9. In Attorney-General v. Fullerton 2 Vesey & B. 264, Lord Eldon says–“It has long been settled law and is not now to be unhinged that a tenant contracts, among other obligations resulting from the relation, to keep distinct from his own property during his tenancy and to leave clearly distinct at the end of it his landlord’s property not in any way confounded with his own. Thi3 is, therefore, a common equity, that a tenant having put his landlord’s property and his own together for his convenience in order to make the most of it during his tenancy is bound at the end of the term to render up specifically the landlord’s land; and if he cannot, that a commission shall issue from a Court of Equity to ascertain what were the lands of the landlord.” He observes–” I am satisfied that there was no fraud intended.” He says then it is impossible for the plaintiff to go to any part of the land and say this is my land, and whose fault is that? The equity of the plaintiff is “that unless the tenant can ascertain the land of the landlord, the latter shall have an equal quantity of the defendant’s land; “if he (the tenant) cannot point out the land and if it cannot be ascertained amicably, a commission must go to ascertain what land belongs to the charity (the landlord), and what does not.”
10. The rule laid down by Lord Eldon is one of equity and good conscience, and we think the Subordinate Judge was right in throwing on the defendant the onus of showing what lands were comprised in No. 23.
11. The rule is applicable whether the act of the tenant was merely negligent or not intentionally done, as will appear from the passages above cited from Lord Eldon’s judgment. It also applies to those who claim under the tenant (2 Tudor’s L. C, p. 433).
12. We think, however, that sufficient exertion has not been made to discover the boundaries and situation of the varg No. 23. If the boundaries of the varg No. 2 be examined and ascertained, the other lands (not being part of No. 2) and in possession of the defendant must apparently be land No. 23. We assume that varg No. 25 does not adjoin Nos. 2 or 23, as the Subordinate Judge treats two and twenty-three only as being contiguous. The village documents must show the measurements, especially old documents in the village or in the temple.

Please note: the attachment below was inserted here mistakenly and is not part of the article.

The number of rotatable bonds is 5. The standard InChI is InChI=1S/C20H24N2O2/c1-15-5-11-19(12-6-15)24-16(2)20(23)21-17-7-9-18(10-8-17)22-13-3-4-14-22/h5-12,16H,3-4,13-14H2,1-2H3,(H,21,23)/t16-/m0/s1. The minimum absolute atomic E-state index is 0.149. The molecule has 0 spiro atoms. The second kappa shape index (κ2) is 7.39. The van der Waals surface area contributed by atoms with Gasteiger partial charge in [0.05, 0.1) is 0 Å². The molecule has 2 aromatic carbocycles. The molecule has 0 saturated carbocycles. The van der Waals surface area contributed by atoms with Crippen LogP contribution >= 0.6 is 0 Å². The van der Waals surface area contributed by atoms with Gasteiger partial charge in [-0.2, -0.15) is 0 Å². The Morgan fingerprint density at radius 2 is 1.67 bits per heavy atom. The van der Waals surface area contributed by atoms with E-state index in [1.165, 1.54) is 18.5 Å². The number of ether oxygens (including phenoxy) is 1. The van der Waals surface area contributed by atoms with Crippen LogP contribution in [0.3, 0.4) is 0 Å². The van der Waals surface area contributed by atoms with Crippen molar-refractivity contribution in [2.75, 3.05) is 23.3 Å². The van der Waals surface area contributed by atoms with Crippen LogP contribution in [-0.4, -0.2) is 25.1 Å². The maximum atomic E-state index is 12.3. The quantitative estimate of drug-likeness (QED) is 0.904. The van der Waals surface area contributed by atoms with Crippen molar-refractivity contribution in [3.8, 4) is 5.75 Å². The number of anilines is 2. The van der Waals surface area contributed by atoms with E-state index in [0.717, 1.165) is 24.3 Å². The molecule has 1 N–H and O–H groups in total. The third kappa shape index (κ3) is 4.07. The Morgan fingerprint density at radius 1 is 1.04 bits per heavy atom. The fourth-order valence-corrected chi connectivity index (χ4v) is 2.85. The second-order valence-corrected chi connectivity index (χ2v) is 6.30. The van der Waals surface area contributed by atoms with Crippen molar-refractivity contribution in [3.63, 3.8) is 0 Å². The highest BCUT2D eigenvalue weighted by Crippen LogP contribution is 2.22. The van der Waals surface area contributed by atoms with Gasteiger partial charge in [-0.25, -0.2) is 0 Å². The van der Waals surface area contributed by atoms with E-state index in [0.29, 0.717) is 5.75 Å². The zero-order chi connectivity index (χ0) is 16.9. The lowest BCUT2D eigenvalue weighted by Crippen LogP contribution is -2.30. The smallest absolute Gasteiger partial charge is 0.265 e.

13. The tenant is clearly bound to show where his landlord’s land was situated, and if he fails to do so, a part of the property with which it was mixed equal to its annual value should be set out and made over to the landlord. If the boundaries can be ascertained, there will be no further difficulty. If they cannot, it would be desirable to set out the land claimed in some particular direction, so that the different plots included in each description of land may lie together as far as practicable. This is a convenient mode of division, and it is the interest of both parties that it should be adopted in preference to setting out a part from each of the 115 plots as decreed by the Subordinate Judge. For this purpose, the Subordinate Judge should depute a Commissioner to ascertain by local enquiry, as far as practicable, the relative position of the two estates, and to suggest, with reference to the result of such enquiry and to the convenience of both parties, how lands of the description and value claimed by the plaintiff may be set out so that they may, as far as practicable, lie together as parts of one estate. This mode of division would probably produce a result in accordance with the original state of things.
14. We shall ask the Subordinate Judge to try the following issues upon the evidence already recorded and upon such further evidence as the parties may adduce and submit his finding thereon together with the evidence to this Court within six weeks from the date of receiving this order, when ten days will be allowed for filing objections.
(1) What are the boundaries of varg No. 23.
(2) Whether varg No. 23 is intermixed with any other and what land held by the defendant and not distinguishable therefrom; and if so, what portion of the lands by metes and bounds in defendant’s possession ought properly and justly to be defined as the lands to be delivered to the plaintiff as and for his land.